Eight ways to protect yourself from a stroke
More than 130,000 Americans die from strokes each year. Yet most strokes can be prevented with medication and healthy habits.
In recent years, doctors have learned a lot about how to prevent heart attacks, strokes and other cardiovascular diseases. In addition to a healthy diet and exercise, it has been determined that significant calcium deposits in the heart and arteries are a reliable way to predict heart problems.
A CT scan offers superior images when compared to a chest X-ray. The coronary CT calcium scan offers a way for your physician to diagnose coronary heart disease (hardening of the arteries) in its earliest stages, especially for people who show no symptoms of heart problems but have several risk factors. This test is used to determine if calcium deposits exist within your heart and coronary arteries. It is also known as a heart scan. The coronary CT calcium scan uses advanced technology to offer doctors information about coronary artery calcification.
Preparing for your procedure
There is generally no preparation for this test, and it is usually performed on an outpatient basis. You will be asked to remove jewelry from around your neck. Please tell your physician about the medications you currently take, including vitamins and supplements. You should also tell your physician about your current or previous radiation exposure. This test involves only minimal exposure to radiation, but you should not have this test if you are pregnant.
During your procedure
You will be asked to lie on a long table that is then rolled into a tunnel-like scanner. The technician will give you instructions through speakers, including asking you to hold your breath for short periods of time. It’s important you stay completely still during your coronary CT calcium scan.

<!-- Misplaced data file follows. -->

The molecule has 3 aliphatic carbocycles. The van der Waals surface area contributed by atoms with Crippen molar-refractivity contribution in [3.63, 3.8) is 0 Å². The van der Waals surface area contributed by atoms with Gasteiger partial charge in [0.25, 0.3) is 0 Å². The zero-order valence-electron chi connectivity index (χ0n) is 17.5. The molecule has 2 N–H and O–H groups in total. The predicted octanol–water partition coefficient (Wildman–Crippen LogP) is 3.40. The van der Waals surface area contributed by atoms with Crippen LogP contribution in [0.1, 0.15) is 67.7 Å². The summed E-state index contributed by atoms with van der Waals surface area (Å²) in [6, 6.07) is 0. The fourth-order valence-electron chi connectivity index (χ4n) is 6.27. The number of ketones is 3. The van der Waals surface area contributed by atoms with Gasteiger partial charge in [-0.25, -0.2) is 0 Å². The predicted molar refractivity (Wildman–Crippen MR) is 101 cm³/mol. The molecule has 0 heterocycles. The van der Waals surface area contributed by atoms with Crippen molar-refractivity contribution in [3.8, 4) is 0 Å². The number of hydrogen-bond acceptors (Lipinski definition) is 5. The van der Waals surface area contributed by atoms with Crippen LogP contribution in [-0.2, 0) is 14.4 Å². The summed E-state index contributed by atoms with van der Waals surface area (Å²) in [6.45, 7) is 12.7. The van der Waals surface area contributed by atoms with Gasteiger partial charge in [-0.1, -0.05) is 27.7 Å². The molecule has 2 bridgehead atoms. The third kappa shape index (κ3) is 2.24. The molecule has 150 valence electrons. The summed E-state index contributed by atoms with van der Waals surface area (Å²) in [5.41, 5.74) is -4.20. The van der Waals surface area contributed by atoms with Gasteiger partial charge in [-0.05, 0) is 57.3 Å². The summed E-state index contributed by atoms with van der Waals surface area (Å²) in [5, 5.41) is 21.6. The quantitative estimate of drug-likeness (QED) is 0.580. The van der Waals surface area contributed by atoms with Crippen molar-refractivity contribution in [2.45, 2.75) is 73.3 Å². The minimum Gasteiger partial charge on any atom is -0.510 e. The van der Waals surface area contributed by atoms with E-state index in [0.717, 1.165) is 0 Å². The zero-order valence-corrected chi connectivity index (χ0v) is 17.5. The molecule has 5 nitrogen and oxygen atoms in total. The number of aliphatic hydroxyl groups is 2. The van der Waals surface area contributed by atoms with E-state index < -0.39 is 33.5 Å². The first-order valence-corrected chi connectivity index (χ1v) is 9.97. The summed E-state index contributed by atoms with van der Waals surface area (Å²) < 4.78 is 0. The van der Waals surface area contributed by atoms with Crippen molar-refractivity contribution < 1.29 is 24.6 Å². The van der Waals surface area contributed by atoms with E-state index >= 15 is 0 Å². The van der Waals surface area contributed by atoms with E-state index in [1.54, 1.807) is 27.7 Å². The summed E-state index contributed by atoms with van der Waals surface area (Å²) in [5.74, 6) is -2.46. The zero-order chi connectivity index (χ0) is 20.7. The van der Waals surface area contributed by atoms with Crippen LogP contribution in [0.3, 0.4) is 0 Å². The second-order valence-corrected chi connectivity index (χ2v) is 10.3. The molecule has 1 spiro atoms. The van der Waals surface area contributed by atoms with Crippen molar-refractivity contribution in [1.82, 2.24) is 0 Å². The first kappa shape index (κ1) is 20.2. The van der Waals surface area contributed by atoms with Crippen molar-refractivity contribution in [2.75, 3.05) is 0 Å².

After your procedure
Most people can resume normal activities after this test, but your physician may give you specific instructions depending on your health conditions. Various cardiac experts will review the findings of your test, including the number and density of calcium deposits in your heart and arteries.
Your physician will receive a report of your calcium score to review with you. This number represents the amount of calcification present in your coronary arteries. The higher the number of deposits, the higher your likelihood is of developing coronary artery disease. Depending on your other risk factors for heart disease, you and your physician will discuss a variety of lifestyle changes that will reduce your chances of developing heart disease.
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